Taking advantage of the miracle of bipartisanship to craft an effective US policy toward Syria will require the cooperation of the president. This is both unavoidable and far from a given. The vice president and secretary of state are neck-deep in the salvage operation. But they will always be one tweet or one phone call away from being absolutely undone unless the president can be hard-wired into a deliberative process defining US objectives, crafting a strategy to achieve them, and ensuring that resources—personnel and funding—are adequate for a disciplined, long-term effort. Whether he knows it or not, spontaneity and reliance on instincts are not Mr. Trump’s strong suits.

The objectives in Syria are to seal the victory over ISIS and to bring about Syrian political transition away from a crime family whose depredations (featuring civilian mass homicide) destabilize the neighborhood and threaten the West by providing a powerful recruiting tool for Islamist extremists worldwide. 

The withdrawal of US forces from areas recently liberated from ISIS must stop. The Syrian Democratic Forces (SDF), understandably panicked by sudden betrayal and stripped of defenses by false promises, invited the Assad regime and Russia to deploy forces facing the Turkish army. Every effort must be made to contain those Assad forces in the far north and to prevent them from moving south into populated areas. This will require the full cooperation of the Kurdish-dominated SDF. 

That cooperation may be hard to obtain. The speedy return of displaced persons to their homes in the Turkish safe zone will help. But distrust of the United States under current management may present in insurmountable obstacle. And for a growing ISIS insurgency to be neutralized, Kurds must be convinced not only to drop the Assad regime, but to abandon efforts of their own to govern predominantly Arab areas. Cooperation is a tall order indeed.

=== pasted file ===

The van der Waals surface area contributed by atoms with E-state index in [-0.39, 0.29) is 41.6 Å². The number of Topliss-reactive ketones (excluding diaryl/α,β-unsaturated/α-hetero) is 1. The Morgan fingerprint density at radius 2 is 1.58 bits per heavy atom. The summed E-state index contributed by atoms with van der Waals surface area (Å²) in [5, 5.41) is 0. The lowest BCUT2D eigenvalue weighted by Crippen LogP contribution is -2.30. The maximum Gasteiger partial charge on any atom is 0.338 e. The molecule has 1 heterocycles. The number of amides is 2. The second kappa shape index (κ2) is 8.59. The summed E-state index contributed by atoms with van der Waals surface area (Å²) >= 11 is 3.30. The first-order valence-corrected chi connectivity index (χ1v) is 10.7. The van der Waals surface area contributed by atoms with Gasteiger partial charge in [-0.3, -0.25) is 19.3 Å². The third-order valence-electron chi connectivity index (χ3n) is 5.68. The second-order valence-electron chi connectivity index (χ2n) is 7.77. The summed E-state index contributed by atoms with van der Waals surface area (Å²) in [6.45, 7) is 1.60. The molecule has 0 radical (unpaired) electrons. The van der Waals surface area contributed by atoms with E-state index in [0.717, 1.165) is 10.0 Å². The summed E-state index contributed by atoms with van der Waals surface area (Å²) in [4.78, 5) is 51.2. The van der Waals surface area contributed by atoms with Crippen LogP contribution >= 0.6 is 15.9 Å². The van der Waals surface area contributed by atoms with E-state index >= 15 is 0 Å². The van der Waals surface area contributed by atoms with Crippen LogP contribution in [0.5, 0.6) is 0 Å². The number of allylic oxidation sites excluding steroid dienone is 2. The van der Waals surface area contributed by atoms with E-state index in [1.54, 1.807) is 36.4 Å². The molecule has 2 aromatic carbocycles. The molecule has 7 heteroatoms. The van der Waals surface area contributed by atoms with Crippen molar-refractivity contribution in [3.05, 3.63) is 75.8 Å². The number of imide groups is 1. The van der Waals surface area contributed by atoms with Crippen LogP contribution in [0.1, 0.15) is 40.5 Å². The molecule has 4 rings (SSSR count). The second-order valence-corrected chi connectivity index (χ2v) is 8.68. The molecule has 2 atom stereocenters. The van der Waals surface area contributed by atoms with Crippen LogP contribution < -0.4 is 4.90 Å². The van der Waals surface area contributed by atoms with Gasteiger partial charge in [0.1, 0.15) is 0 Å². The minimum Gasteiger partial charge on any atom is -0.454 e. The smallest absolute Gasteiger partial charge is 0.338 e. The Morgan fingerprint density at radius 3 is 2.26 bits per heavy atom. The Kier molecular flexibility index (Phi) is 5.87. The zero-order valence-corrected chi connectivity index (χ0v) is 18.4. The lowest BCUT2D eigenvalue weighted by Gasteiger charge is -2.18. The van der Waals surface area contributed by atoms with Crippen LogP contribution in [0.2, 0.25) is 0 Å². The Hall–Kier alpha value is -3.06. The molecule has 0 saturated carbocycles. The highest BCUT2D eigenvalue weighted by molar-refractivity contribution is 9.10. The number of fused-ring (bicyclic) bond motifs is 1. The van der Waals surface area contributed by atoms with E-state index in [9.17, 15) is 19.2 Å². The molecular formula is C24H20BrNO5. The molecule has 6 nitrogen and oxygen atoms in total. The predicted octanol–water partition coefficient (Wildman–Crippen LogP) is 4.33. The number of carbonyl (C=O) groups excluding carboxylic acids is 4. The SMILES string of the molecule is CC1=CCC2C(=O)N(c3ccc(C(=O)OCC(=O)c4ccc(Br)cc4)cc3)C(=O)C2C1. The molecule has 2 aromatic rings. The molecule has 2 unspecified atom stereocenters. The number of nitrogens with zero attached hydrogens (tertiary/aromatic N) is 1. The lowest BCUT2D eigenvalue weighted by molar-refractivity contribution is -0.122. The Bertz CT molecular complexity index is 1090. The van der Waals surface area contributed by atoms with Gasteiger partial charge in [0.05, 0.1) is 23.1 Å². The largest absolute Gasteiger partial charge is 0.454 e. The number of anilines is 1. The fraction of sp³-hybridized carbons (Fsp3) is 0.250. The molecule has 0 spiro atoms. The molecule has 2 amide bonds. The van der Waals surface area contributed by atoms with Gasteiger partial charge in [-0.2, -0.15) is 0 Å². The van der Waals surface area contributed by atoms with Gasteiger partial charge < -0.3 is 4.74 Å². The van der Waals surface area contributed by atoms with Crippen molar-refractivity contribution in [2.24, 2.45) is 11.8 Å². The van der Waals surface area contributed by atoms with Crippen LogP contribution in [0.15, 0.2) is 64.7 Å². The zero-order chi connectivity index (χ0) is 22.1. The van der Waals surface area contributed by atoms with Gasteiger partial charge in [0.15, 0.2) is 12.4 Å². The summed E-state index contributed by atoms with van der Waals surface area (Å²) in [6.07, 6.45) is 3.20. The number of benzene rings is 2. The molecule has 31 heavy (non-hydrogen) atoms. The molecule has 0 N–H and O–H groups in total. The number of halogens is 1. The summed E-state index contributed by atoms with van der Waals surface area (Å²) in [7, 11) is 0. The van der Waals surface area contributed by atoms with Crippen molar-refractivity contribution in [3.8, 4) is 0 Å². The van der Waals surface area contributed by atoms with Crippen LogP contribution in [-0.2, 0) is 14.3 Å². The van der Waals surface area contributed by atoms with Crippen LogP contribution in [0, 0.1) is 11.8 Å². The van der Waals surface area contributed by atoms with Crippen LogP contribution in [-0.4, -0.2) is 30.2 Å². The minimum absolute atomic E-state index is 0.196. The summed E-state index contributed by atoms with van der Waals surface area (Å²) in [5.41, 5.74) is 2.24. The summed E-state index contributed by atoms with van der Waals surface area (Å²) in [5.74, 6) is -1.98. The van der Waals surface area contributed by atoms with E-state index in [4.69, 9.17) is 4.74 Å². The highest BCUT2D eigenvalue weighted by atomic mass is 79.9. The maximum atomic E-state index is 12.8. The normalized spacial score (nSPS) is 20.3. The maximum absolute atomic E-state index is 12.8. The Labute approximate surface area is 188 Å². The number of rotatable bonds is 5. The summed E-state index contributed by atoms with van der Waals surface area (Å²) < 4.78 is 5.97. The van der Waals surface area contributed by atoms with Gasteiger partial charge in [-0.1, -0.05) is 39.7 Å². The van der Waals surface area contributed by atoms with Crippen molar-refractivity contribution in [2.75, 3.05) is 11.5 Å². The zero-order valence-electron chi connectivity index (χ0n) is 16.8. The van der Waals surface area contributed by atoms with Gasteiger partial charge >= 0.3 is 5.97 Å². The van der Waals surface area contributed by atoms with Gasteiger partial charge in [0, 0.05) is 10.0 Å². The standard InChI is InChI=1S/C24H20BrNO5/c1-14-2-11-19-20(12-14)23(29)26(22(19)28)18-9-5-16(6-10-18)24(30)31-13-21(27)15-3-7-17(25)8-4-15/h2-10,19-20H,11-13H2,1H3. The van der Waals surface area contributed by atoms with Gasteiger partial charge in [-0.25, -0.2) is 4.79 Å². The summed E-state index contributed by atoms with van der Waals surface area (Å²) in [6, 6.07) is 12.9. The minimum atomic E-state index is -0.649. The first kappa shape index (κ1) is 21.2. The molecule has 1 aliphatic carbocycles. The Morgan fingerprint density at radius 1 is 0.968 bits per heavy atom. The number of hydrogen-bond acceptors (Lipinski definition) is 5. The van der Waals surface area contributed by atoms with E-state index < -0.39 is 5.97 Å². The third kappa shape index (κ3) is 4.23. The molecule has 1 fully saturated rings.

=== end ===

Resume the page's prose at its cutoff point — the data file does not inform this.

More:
If maintaining a US military presence in northeastern Syria proves impossible, the single most important piece of leverage for Syria’s future will have been handed over to bad actors for absolutely nothing.  Still, there could be important surviving strands of political transition leverage, starting with the protection of Syrian civilians from regime mass murder. 

Diplomatic efforts with Moscow to get its client out of this filthy business altogether should be redoubled. Indeed, drawing on the digital research results obtained by The New York Times and Bellingcat, the administration should build the case of Russian war crimes in Syria, seeing to it that Russian military personnel and their Kremlin superiors face the permanent prospect of prosecution. 

Beyond protecting civilians (using missile strikes where necessary to neutralize the regime’s tools of mass murder), non-recognition of the Assad regime, opposition to reconstruction assistance moving through and into the hands of regime operatives, and support of Israel’s attempts to neutralize Iranian efforts to use Assad Syria as a terror base against it will all be mandatory, with or without a military presence in northeast Syria.

The miracle of bipartisanship, however, will be fleeting and inconsequential absent a successful salvage operation.  And those prospects are not good if President Trump proves unwilling to change course and support professionals whose policy calculations boil down to the safety of Americans and their allies; professionals who know that what happens in Syria through the combined depredations of Assad, ISIS, Iran, and Russia does not stay in Syria. 

Donald Trump has, quite unintentionally, made bipartisanship on Syria possible. He alone will determine whether this is a brief, passing episode or an enduring reality. He alone will determine whether bipartisanship will facilitate a sensible policy in Syria.

Ambassador Frederic C. Hof is Bard College’s Diplomat in Residence and a Distinguished Senior Fellow of the Rafik Hariri Center for the Middle East.